In a court filing on that case, UC Berkeley law school dean Erwin Chemerinsky said the prohibition on WeChat “is the equivalent of a complete ban of a newspaper, a TV channel, or a website used by the tens of millions of U.S. citizens who regularly use the WeChat platform to communicate ideas and to conduct business every day in the United States.” [Source]

At The New York Times, Ana Swanson, David McCabe, and Jack Nicas describe both the legitimate security concerns over the Chinese-owned apps and the bans potential impact on them, and highlight the increasingly necessary role the platforms play for personal and business interactions in a globalized world.

TikTok, which does not directly operate in China, has become a wildly popular platform for sharing viral videos in the United States. WeChat is at the center of digital life in China, functioning as a chat app, a payment platform and a news source for people in China and the Chinese diaspora around the world. It is also a conduit for Chinese propaganda and surveillance.

[…] Cybersecurity experts have debated the extent to which the bans would address national security threats. Many other Chinese-owned companies gather data from mobile users in the United States, as do Facebook, Google and other non-Chinese services.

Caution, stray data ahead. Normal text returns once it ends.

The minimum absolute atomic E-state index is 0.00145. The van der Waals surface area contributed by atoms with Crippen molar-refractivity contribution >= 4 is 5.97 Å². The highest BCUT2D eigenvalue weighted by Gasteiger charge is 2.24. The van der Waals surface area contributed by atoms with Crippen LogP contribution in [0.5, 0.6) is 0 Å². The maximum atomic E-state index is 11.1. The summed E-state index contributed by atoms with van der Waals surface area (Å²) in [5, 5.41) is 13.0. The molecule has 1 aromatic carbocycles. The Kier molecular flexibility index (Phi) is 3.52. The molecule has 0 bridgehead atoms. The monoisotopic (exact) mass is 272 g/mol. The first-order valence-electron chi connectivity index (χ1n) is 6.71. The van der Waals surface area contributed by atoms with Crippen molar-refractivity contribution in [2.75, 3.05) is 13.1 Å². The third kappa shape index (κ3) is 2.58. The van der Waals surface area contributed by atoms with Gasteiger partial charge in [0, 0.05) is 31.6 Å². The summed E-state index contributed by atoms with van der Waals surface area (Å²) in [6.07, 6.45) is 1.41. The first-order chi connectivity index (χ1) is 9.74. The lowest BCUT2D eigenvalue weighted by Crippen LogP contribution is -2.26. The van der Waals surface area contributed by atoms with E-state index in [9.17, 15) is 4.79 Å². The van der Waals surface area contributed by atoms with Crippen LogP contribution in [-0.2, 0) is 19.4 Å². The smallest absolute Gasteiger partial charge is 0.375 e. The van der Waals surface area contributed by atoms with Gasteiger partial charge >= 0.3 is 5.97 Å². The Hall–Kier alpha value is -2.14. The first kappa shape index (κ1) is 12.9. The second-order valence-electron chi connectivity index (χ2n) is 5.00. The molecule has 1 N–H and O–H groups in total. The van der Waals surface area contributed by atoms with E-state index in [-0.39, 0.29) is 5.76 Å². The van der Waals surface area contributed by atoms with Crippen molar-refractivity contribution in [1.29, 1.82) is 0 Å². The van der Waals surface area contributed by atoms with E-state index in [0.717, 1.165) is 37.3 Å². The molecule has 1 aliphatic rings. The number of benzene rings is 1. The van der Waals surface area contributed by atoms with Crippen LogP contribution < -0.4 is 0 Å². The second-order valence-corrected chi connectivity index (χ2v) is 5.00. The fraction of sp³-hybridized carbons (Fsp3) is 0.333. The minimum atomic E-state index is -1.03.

James Lewis, a senior vice president at the Center for Strategic and International Studies, said the administration’s moves seemed aimed at pushing ByteDance to give the U.S. more control over TikTok.

[…] The ability of the U.S. to enforce the ban remains an open question. As Chinese authorities know, internet bans are easier declared than enforced. While the U.S. rules block the app from stores within the country, workarounds will likely materialize. Users could switch their settings to access to an app store outside the U.S., or switch to other apps, like a messaging service called QQ. [Source]

At VICE, Jason Koebler notes that, while the Trump administration cites security to justify the bans, they will likely make U.S.-based users uniquely vulnerable to attack:

For a policy that is nominally based on protecting national security and the data of American users, this is one of the most counterproductive moves imaginable, considering that the most basic of all security advice is to “keep your apps updated,” because developers often issue updates that fix security holes. By banning TikTok from the app store, it will be impossible for users to update their app, meaning any existing vulnerabilities discovered by ByteDance between now and November will continue to persist for Americans and Americans only. [Source]